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Catharanthus roseus (L.) G.Don 1837
pronounced: kath-uh-RAN-thuss RO-zee-uss
(Apocynaceae – the oleander family)
synonym: Vinca rosea L. 1759
pronounced: VINK-uh RO-zee-uh
common names: Pink Periwinkle, Periwinkle, Madagascan Periwinkle, Nanny Goat Flower
Catharanthus comes from two Greek words, καθαρος (katharos), pure, spotless, and ανθος (anthos), a flower; roseus is Latin for ‘rosy’. The former name for the genus, Vinca, is from the Latin vincio, to bind.
This little flower, in pink or white, grows wild all over the island. It is a garden escapee, and has become naturalized in many tropical and subtropical regions of the world. As children, we always called it the Nanny Goat Flower, and so I have included this term among the common names.
It is native to Madagascar, where, in the wild, it has become an endangered species due to the ‘slash and burn’ agricultural methods used there, but there is very little, if any, chance of its becoming an endangered species here!
The Pink Periwinkle is an evergreen perennial herbaceous plant found growing on our roadsides and garden edges, usually less than a metre tall. The leaves are oval to oblong, 2.5 – 9 cm long and 1 – 3.5 cm broad, glossy, green and hairless with a pale midrib and a short, fairly rigid petiole less than 2 cm long. The leaves are arranged in opposite pairs.
There is also a white variety whose flowers do not have the reddish centre.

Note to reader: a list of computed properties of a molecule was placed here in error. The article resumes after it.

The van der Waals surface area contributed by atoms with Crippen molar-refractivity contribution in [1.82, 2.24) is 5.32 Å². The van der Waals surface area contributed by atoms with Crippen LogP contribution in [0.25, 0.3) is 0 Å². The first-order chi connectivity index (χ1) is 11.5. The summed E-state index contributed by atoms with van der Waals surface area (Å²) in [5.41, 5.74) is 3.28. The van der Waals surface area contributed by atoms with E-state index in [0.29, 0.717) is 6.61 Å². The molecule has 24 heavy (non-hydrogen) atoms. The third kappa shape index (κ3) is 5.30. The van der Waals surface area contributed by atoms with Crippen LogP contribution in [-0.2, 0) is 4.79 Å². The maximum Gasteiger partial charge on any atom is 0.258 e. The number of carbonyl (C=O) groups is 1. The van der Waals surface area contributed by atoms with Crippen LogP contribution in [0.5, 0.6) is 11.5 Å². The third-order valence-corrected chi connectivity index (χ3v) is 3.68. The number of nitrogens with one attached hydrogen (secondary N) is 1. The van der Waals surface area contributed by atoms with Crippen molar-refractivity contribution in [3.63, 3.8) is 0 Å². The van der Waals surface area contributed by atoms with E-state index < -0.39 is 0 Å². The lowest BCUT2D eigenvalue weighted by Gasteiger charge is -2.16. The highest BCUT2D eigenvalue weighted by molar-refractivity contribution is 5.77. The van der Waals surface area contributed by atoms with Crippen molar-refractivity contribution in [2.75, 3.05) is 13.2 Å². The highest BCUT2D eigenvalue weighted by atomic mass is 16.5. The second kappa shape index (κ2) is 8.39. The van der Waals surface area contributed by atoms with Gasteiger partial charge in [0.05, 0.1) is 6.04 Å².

The fruit is a pair of follicles 2 – 4 cm long and 3 mm broad. As with other members of the oleander family, the broken stem exudes a milky latex.
The species has long been cultivated for herbal medicine and as an ornamental plant. Numerous cultivars have been selected, for variation in flower colour (white, mauve, peach, scarlet and reddish orange) and for tolerance of cooler growing conditions in temperate regions. In traditional Chinese medicine, extracts from it are used to treat numerous diseases, including diabetes, malaria and Hodgkin’s disease. The plant is grown commercially for its medicinal uses in Australia, Africa, India and southern Europe. The substances vinblastine and vincristine extracted from the plant are used in the treatment of leukaemia. The plant can be dangerous if consumed orally, and can be hallucinogenic. It has also caused poisoning in grazing animals.
Information about medicinal qualities of plants, or about their use as medicines, is for interest only, and is not intended to be used as a guide for the treatment of medical conditions.
Photographs taken in Picnic Bay 2009, 2012
Page last updated 10th August 2018